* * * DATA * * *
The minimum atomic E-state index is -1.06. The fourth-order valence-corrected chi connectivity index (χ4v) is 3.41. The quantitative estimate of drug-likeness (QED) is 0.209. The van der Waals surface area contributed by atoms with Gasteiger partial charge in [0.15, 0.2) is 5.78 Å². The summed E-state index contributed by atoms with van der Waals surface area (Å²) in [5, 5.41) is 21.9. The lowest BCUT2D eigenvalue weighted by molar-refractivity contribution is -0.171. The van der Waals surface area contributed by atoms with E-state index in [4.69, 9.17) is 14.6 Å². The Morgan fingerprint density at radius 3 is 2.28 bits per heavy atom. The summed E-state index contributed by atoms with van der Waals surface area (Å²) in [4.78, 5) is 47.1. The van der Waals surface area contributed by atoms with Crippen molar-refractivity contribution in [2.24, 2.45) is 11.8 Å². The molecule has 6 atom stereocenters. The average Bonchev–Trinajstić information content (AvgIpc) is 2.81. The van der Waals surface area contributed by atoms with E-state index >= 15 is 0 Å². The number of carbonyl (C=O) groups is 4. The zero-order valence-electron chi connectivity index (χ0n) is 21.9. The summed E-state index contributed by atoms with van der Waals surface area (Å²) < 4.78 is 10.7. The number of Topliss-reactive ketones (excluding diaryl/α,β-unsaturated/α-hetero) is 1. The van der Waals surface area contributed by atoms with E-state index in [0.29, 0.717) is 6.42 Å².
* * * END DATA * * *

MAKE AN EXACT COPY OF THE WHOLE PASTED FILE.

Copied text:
The minimum atomic E-state index is -1.06. The fourth-order valence-corrected chi connectivity index (χ4v) is 3.41. The quantitative estimate of drug-likeness (QED) is 0.209. The van der Waals surface area contributed by atoms with Gasteiger partial charge in [0.15, 0.2) is 5.78 Å². The summed E-state index contributed by atoms with van der Waals surface area (Å²) in [5, 5.41) is 21.9. The lowest BCUT2D eigenvalue weighted by molar-refractivity contribution is -0.171. The van der Waals surface area contributed by atoms with E-state index in [4.69, 9.17) is 14.6 Å². The Morgan fingerprint density at radius 3 is 2.28 bits per heavy atom. The summed E-state index contributed by atoms with van der Waals surface area (Å²) in [4.78, 5) is 47.1. The van der Waals surface area contributed by atoms with Crippen molar-refractivity contribution in [2.24, 2.45) is 11.8 Å². The molecule has 6 atom stereocenters. The average Bonchev–Trinajstić information content (AvgIpc) is 2.81. The van der Waals surface area contributed by atoms with E-state index >= 15 is 0 Å². The number of carbonyl (C=O) groups is 4. The zero-order valence-electron chi connectivity index (χ0n) is 21.9. The summed E-state index contributed by atoms with van der Waals surface area (Å²) < 4.78 is 10.7. The number of Topliss-reactive ketones (excluding diaryl/α,β-unsaturated/α-hetero) is 1. The van der Waals surface area contributed by atoms with E-state index in [0.29, 0.717) is 6.42 Å².